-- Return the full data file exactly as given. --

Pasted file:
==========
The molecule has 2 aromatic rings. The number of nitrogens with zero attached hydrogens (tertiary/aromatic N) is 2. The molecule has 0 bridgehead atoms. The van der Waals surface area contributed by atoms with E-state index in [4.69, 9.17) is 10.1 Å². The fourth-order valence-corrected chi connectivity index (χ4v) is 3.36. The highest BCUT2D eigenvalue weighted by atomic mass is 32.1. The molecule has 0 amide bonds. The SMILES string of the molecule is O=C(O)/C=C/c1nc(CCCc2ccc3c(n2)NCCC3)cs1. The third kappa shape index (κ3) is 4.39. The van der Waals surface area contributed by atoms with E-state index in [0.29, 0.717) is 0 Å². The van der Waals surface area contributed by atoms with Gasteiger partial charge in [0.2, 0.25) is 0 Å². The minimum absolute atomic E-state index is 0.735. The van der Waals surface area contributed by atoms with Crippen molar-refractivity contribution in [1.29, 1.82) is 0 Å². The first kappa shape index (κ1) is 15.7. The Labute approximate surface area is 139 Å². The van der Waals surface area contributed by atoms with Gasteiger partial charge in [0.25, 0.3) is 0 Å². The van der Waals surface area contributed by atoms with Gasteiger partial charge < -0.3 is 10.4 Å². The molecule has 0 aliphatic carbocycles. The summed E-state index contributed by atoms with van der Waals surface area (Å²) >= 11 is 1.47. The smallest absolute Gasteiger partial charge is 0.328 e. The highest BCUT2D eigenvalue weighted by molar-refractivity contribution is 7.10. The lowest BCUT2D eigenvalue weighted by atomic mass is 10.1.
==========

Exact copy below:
The molecule has 2 aromatic rings. The number of nitrogens with zero attached hydrogens (tertiary/aromatic N) is 2. The molecule has 0 bridgehead atoms. The van der Waals surface area contributed by atoms with E-state index in [4.69, 9.17) is 10.1 Å². The fourth-order valence-corrected chi connectivity index (χ4v) is 3.36. The highest BCUT2D eigenvalue weighted by atomic mass is 32.1. The molecule has 0 amide bonds. The SMILES string of the molecule is O=C(O)/C=C/c1nc(CCCc2ccc3c(n2)NCCC3)cs1. The third kappa shape index (κ3) is 4.39. The van der Waals surface area contributed by atoms with E-state index in [0.29, 0.717) is 0 Å². The van der Waals surface area contributed by atoms with Gasteiger partial charge in [0.2, 0.25) is 0 Å². The minimum absolute atomic E-state index is 0.735. The van der Waals surface area contributed by atoms with Crippen molar-refractivity contribution in [1.29, 1.82) is 0 Å². The first kappa shape index (κ1) is 15.7. The Labute approximate surface area is 139 Å². The van der Waals surface area contributed by atoms with Gasteiger partial charge in [0.25, 0.3) is 0 Å². The van der Waals surface area contributed by atoms with Gasteiger partial charge < -0.3 is 10.4 Å². The molecule has 0 aliphatic carbocycles. The summed E-state index contributed by atoms with van der Waals surface area (Å²) >= 11 is 1.47. The smallest absolute Gasteiger partial charge is 0.328 e. The highest BCUT2D eigenvalue weighted by molar-refractivity contribution is 7.10. The lowest BCUT2D eigenvalue weighted by atomic mass is 10.1.